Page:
LAHORE  - The stuck-up capital of the exporters has accumulated to over Rs40 billion in terms of DLTL, Sales Tax and Customs while the value-added textile industry’s stuck-up claims are more than Rs10 billion alone in terms of DLTL.
Exporters said that the government announced the scheme regarding Duty Drawback of Local Taxes & Levies (DLTL) in 2009 for the exporters, in which 3% was share for the garment sector, besides additional 1% drawback was promised to exporters who will achieve an increase of 15% in exports, this was never announced. Though the period has been expired in June 2011 but our exporters are waiting for their reimbursement against DLTL.
“Now, we are going to prepare ourselves for the GSP Plus status from EU expected to start by early next year but we have to fulfill some conditions for the preferential status. No support is being provided to this vital sector and the exporters are facing severe problems in negotiating orders with EU buyers due to financial crunch”, they added.
Acting chairman of PRGMEA Amir Amin Kothawala and senior vice chairman (NZ) Jawwad Ch earnestly called upon the government to release stuck up refund claims accumulated into billion of rupees. In a SOS sent to Prime Minister, Nawaz Sharif, Finance Minister, Ishaque Dar and Minister of Commerce, Khurram Dastagir, the acting chairman and senior vice chairman appealed to look into this serious matter and order to release exporters money which has been held up by the ministry of finance for the last several years and has now reached to Rs40 billion against refund claims of Duty Drawback of Local Taxes & Levies (DLTL, Sales Tax and with the Customs.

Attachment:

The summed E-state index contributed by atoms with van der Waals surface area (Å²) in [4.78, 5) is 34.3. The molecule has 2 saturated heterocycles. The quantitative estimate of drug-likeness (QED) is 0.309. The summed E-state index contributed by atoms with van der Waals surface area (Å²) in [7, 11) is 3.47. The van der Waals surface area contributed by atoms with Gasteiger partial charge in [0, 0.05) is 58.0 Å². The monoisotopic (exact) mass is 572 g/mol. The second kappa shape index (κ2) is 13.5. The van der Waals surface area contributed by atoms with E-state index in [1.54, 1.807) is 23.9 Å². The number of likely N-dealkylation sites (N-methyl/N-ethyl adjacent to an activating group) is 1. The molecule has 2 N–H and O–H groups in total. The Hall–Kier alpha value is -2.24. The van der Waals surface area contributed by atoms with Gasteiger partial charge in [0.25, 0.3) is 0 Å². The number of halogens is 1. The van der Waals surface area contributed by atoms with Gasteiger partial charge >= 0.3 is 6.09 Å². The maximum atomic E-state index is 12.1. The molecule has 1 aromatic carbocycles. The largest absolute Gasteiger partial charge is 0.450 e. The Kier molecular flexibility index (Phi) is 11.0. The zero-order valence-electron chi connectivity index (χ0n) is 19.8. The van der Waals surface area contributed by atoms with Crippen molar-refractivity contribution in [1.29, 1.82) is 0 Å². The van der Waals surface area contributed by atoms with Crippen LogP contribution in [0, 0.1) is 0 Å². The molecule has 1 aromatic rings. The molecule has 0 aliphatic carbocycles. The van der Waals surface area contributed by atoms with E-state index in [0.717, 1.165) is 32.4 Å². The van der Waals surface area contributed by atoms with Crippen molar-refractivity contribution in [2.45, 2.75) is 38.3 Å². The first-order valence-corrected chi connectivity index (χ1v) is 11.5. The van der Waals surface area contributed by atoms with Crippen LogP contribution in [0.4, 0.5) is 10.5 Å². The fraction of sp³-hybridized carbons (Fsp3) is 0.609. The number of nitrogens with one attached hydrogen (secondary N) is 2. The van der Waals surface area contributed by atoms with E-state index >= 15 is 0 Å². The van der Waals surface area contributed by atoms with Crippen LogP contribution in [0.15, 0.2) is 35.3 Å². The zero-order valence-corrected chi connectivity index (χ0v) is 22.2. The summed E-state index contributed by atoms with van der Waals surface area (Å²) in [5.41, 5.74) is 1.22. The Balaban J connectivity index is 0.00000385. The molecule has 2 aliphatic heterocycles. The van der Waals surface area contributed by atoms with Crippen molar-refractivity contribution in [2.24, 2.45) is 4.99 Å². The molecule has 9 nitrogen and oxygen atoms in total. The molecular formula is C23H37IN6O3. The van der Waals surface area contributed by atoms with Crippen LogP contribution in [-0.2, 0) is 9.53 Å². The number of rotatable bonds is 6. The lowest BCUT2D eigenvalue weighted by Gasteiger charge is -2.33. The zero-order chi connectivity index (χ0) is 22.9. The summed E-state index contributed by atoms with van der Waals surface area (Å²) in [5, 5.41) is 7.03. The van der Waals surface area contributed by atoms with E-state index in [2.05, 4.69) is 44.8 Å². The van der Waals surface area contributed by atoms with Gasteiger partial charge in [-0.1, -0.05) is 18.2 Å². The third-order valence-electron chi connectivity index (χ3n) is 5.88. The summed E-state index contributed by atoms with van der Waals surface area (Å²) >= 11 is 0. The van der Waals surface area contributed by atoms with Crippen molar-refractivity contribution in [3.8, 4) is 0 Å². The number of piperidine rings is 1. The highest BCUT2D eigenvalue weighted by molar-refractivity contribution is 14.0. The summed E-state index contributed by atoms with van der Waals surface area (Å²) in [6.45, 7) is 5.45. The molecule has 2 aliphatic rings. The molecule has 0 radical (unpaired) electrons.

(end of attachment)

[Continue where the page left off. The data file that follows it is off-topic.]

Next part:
Jawwad Ch said that on one hand exporters are being pushed to enhance our declining exports in adverse market conditions while our rightful dues are being withheld, how can we be expected to finance our operations when we don’t have the required funds, he questioned.
The PRGMEA leadership urged upon power corridors in Islamabad to resolve this important issue on priority basis in order to save crippling exports.